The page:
It has been 80 days since Council mandated the letterLouis Ashworth

The ongoing saga of CUSU’s open letter, which called for National Union of Students (NUS) to address allegations of internal anti-Semitism, has taken a bizarre new twist, Varsity has learned.

Following a press enquiry to discover if a response had been sent to CUSU’s letter, dated 17th May and posted online on May 23rd, an NUS spokesperson told Varsity that the letter had only arrived late last month, postmarked 20th June. As of Wednesday, the letter was in the possession of Simon Blake, NUS’s CEO, who has previously promised a response.

“NUS received the letter from CUSU, which was postmarked June 20, later that week and it was sent immediately to Simon Blake’s office”, said an NUS spokesperson. “He was on leave at the time but was made aware of the letter and received the physical copy when he was back in the office the following week. A response will be sent by the end of this week.”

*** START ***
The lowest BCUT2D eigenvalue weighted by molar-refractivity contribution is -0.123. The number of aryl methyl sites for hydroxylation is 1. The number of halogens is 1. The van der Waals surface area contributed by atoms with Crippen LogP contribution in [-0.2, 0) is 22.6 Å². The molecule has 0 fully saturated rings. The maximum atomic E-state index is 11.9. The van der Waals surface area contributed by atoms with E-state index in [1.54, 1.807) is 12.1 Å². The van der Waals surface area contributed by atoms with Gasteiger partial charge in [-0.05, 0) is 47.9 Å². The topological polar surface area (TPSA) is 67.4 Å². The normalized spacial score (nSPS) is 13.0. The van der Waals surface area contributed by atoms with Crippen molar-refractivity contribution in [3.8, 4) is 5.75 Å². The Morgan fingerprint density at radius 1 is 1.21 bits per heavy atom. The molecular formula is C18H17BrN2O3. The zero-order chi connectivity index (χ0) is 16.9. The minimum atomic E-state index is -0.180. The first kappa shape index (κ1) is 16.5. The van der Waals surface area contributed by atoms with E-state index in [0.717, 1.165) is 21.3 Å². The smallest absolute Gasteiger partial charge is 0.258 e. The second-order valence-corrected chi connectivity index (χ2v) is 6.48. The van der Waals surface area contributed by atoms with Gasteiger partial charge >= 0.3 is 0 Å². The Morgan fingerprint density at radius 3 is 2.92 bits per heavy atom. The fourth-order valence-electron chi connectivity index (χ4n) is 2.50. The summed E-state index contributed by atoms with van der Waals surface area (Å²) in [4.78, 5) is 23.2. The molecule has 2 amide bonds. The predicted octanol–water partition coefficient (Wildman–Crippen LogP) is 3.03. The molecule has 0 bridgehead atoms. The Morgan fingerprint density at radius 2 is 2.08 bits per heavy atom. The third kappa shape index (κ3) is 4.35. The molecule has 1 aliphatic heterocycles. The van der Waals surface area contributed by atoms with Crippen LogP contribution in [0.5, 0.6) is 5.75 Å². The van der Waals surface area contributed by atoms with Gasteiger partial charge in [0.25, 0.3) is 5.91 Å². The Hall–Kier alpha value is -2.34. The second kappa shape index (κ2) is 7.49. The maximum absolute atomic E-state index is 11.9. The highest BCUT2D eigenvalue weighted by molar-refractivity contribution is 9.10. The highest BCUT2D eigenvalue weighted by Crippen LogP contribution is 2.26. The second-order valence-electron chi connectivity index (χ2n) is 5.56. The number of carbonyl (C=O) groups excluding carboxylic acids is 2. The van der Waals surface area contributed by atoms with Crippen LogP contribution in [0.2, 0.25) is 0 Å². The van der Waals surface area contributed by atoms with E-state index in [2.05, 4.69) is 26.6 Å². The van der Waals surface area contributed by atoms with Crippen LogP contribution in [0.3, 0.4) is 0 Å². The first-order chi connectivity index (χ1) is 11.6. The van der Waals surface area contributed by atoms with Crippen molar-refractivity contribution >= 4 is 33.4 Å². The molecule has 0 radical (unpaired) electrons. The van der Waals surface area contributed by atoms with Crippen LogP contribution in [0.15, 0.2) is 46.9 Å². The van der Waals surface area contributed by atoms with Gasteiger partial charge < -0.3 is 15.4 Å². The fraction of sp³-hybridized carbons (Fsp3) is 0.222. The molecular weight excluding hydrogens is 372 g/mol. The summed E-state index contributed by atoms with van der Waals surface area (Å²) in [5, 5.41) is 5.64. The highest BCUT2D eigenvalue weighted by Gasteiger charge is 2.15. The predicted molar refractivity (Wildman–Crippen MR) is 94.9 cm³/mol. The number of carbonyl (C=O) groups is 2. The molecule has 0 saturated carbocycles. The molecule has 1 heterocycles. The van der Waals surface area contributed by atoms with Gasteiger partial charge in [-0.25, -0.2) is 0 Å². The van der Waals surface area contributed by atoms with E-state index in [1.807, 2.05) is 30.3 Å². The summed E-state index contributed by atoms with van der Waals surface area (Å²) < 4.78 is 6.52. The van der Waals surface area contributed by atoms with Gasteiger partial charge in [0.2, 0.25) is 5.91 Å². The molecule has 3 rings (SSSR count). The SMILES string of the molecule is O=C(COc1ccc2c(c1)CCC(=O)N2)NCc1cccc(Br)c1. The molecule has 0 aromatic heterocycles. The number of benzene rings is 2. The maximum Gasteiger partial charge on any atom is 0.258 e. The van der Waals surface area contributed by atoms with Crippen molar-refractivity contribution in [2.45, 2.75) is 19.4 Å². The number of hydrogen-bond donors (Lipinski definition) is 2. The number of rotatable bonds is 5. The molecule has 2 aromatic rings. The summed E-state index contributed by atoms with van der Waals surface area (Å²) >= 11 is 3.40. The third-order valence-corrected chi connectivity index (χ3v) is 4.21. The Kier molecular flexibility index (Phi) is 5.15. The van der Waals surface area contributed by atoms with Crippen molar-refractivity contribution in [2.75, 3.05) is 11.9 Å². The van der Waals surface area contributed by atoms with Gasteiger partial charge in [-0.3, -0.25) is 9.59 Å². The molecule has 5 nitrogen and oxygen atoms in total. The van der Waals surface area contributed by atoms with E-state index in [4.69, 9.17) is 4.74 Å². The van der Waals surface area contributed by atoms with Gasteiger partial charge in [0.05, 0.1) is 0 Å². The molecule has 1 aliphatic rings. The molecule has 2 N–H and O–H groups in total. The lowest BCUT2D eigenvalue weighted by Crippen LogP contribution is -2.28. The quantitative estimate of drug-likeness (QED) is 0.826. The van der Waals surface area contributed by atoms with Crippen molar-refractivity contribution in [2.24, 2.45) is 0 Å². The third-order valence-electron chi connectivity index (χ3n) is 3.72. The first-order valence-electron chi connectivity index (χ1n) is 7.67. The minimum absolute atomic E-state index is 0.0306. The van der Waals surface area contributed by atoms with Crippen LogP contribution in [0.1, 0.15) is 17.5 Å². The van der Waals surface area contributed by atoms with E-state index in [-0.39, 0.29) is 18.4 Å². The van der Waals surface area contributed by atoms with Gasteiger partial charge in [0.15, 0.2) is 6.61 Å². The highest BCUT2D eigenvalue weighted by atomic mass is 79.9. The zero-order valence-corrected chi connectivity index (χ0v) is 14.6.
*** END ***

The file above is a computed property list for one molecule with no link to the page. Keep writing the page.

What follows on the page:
A press officer said that, “as far as [they] are aware”, NUS were not made aware of the letter being published online, and that CUSU had not made any attempt to contact them before the letter arrived.

In June, former CUSU President Priscilla Mensah confirmed that she was having meetings with NUS officers, but would not reply to repeated questions as to whether a response had been received.

Varsity initially contacted Mensah on the 21st June to find out if NUS had replied. It now appears, based on NUS’s statement, that the physical letter may actually have only been posted as late as the day before.

If NUS was in fact only made aware of the letter in late June, it has now taken several weeks to respond.

It has now been nearly two months since CUSU posted the letter online, and 80 days since the letter was mandated by CUSU Council.

In May, University of Cambridge students narrowly voted for CUSU to remain affiliated to the NUS, following allegations that NUS President Malia Bouattia had made anti-Semitic remarks.

CUSU had drafted in pro-disaffiliation campaigner Adam Crafton to write the initial letter. Last month, Crafton described the lack of response by NUS as “shameful”.

New CUSU President Amatey Doku, who took up his position last week, did not respond to requests for comment.